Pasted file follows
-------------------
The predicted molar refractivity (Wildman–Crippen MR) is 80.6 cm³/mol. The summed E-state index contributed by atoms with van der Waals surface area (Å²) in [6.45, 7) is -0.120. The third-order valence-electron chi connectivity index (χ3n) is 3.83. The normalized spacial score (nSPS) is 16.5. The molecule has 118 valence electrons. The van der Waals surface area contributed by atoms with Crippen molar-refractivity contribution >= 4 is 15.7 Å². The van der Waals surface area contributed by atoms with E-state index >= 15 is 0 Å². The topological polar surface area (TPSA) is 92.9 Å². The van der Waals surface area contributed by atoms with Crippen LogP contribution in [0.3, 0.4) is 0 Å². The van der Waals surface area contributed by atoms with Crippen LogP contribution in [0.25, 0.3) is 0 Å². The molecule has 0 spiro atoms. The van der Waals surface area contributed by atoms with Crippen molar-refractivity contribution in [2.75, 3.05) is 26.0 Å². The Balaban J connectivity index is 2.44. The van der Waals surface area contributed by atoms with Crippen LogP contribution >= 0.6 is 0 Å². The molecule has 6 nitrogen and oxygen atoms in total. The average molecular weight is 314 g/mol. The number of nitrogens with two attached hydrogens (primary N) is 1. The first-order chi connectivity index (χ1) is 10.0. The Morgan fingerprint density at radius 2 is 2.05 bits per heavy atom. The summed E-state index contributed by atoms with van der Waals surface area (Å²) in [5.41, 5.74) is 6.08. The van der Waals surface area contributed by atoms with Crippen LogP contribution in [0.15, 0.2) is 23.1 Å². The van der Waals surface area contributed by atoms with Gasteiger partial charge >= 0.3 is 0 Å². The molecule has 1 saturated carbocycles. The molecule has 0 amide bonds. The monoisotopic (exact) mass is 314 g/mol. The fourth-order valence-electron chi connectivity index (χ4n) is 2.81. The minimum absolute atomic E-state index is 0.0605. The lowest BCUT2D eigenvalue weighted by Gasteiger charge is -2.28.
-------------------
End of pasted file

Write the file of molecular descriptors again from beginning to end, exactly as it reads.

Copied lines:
The predicted molar refractivity (Wildman–Crippen MR) is 80.6 cm³/mol. The summed E-state index contributed by atoms with van der Waals surface area (Å²) in [6.45, 7) is -0.120. The third-order valence-electron chi connectivity index (χ3n) is 3.83. The normalized spacial score (nSPS) is 16.5. The molecule has 118 valence electrons. The van der Waals surface area contributed by atoms with Crippen molar-refractivity contribution >= 4 is 15.7 Å². The van der Waals surface area contributed by atoms with E-state index >= 15 is 0 Å². The topological polar surface area (TPSA) is 92.9 Å². The van der Waals surface area contributed by atoms with Crippen LogP contribution in [0.3, 0.4) is 0 Å². The van der Waals surface area contributed by atoms with Crippen LogP contribution in [0.25, 0.3) is 0 Å². The molecule has 0 spiro atoms. The van der Waals surface area contributed by atoms with Crippen molar-refractivity contribution in [2.75, 3.05) is 26.0 Å². The Balaban J connectivity index is 2.44. The van der Waals surface area contributed by atoms with Crippen LogP contribution >= 0.6 is 0 Å². The molecule has 6 nitrogen and oxygen atoms in total. The average molecular weight is 314 g/mol. The number of nitrogens with two attached hydrogens (primary N) is 1. The first-order chi connectivity index (χ1) is 10.0. The Morgan fingerprint density at radius 2 is 2.05 bits per heavy atom. The summed E-state index contributed by atoms with van der Waals surface area (Å²) in [5.41, 5.74) is 6.08. The van der Waals surface area contributed by atoms with Crippen LogP contribution in [0.15, 0.2) is 23.1 Å². The van der Waals surface area contributed by atoms with Gasteiger partial charge >= 0.3 is 0 Å². The molecule has 1 saturated carbocycles. The molecule has 0 amide bonds. The monoisotopic (exact) mass is 314 g/mol. The fourth-order valence-electron chi connectivity index (χ4n) is 2.81. The minimum absolute atomic E-state index is 0.0605. The lowest BCUT2D eigenvalue weighted by Gasteiger charge is -2.28.